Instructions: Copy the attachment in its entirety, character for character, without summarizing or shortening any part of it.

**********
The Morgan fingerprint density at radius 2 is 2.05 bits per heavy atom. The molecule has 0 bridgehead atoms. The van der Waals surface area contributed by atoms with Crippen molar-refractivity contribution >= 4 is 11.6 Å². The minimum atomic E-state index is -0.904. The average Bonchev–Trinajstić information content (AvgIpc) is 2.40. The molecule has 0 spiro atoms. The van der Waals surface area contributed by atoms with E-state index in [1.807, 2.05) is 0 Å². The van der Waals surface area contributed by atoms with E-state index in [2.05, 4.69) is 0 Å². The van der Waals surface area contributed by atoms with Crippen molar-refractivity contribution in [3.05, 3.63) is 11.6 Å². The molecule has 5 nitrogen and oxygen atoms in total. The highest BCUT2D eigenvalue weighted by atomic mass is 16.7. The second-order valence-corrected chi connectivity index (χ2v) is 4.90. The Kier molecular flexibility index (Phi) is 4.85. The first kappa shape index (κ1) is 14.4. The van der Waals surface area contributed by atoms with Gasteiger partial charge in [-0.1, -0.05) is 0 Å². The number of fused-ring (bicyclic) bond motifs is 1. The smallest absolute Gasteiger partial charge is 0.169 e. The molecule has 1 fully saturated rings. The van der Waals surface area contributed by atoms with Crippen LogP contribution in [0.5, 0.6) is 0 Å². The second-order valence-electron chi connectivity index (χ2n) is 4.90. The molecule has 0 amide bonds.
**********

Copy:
The Morgan fingerprint density at radius 2 is 2.05 bits per heavy atom. The molecule has 0 bridgehead atoms. The van der Waals surface area contributed by atoms with Crippen molar-refractivity contribution >= 4 is 11.6 Å². The minimum atomic E-state index is -0.904. The average Bonchev–Trinajstić information content (AvgIpc) is 2.40. The molecule has 0 spiro atoms. The van der Waals surface area contributed by atoms with E-state index in [1.807, 2.05) is 0 Å². The van der Waals surface area contributed by atoms with E-state index in [2.05, 4.69) is 0 Å². The van der Waals surface area contributed by atoms with Crippen molar-refractivity contribution in [3.05, 3.63) is 11.6 Å². The molecule has 5 nitrogen and oxygen atoms in total. The highest BCUT2D eigenvalue weighted by atomic mass is 16.7. The second-order valence-corrected chi connectivity index (χ2v) is 4.90. The Kier molecular flexibility index (Phi) is 4.85. The first kappa shape index (κ1) is 14.4. The van der Waals surface area contributed by atoms with Gasteiger partial charge in [-0.1, -0.05) is 0 Å². The number of fused-ring (bicyclic) bond motifs is 1. The smallest absolute Gasteiger partial charge is 0.169 e. The molecule has 1 fully saturated rings. The van der Waals surface area contributed by atoms with Crippen LogP contribution in [0.5, 0.6) is 0 Å². The second-order valence-electron chi connectivity index (χ2n) is 4.90. The molecule has 0 amide bonds.